Embryomorphic Engineering: Growing Architectures from Self-Positioning and Self-Identifying Agents

René Doursat
(Institut des Systèmes Complexes, Paris Ile-de-France CREA, Ecole Polytechnique & CNRS)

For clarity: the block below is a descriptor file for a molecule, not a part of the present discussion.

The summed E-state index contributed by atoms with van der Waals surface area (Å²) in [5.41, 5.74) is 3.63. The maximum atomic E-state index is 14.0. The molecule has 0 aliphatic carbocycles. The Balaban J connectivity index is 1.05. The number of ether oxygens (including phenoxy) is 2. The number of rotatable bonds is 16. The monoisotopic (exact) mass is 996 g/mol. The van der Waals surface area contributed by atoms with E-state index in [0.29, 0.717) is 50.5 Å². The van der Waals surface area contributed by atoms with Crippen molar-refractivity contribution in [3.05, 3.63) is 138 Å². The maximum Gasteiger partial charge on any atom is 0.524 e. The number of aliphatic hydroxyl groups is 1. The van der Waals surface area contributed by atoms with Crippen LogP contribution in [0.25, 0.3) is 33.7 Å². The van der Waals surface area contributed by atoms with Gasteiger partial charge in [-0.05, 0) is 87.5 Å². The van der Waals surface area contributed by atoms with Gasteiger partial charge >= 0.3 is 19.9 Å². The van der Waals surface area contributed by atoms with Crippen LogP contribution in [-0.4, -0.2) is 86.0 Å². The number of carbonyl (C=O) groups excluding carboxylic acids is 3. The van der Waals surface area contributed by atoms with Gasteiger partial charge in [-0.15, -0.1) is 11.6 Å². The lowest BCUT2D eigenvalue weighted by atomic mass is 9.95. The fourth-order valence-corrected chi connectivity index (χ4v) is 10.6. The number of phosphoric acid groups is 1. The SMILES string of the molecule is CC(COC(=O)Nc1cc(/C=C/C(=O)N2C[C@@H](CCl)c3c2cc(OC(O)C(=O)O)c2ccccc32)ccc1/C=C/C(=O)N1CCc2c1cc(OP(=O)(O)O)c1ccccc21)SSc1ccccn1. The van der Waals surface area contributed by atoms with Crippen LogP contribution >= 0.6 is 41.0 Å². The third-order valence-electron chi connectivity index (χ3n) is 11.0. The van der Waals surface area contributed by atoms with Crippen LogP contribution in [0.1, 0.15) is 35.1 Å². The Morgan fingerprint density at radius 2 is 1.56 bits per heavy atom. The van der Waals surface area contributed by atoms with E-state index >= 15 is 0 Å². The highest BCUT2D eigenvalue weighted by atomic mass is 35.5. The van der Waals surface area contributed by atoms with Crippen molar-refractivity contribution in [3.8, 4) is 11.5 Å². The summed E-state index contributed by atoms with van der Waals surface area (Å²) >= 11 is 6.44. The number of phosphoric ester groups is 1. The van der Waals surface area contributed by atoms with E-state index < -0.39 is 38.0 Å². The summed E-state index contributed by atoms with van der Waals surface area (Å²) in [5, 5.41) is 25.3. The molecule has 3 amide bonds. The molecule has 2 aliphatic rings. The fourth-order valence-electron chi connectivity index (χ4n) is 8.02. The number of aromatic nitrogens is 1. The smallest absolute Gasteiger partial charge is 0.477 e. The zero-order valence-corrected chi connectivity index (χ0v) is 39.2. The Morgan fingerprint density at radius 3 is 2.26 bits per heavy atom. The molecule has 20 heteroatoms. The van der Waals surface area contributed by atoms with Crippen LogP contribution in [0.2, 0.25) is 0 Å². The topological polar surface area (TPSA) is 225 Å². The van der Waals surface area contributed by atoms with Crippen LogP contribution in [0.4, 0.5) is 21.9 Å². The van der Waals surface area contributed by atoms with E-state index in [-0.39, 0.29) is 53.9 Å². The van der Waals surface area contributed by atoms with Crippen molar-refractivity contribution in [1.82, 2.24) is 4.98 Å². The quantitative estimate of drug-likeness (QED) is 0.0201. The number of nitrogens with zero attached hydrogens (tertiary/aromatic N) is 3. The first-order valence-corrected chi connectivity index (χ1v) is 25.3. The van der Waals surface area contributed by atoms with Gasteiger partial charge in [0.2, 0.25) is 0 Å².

Multicellular organisms are rather unique examples of natural systems that exhibit both self-organization and a strong architecture. Similarly to other bio-inspired methodologies - in which principles derived from neural networks, genetics or ant colonies are routinely used in machine learning, stochastic optimization or combinatorial search problems - can we also export the precise self-formation capabilities of biological development to a new generation of algorithmic methods and technological systems? I present here two related studies in 'Embryomorphic Engineering' (an instance of a broader field called 'Morphogenetic Engineering'). First, a 2 D/3-D multi-agent model of biological development, based on virtual gene regulation networks, chemical gradients and mechanical forces - which can be applied to the self-aggregation or self-assembly of robotic swarms into specific and reproducible superstructures. Second, a related N-D multi-agent model of self-construction of complex but precise graph topologies by 'programmed attachment', based on dynamical opening of node ports, spread of gradients and creation of links - with potential applications in socio-technical systems composed of a myriad of peer-to-peer mobile devices and human users. In all cases, the challenge is to design - e.g., through an evolutionary search - the proper set of local rules followed by each agent of a complex system on how to interact with the other agents and the environment in order to produce global functional architectures.


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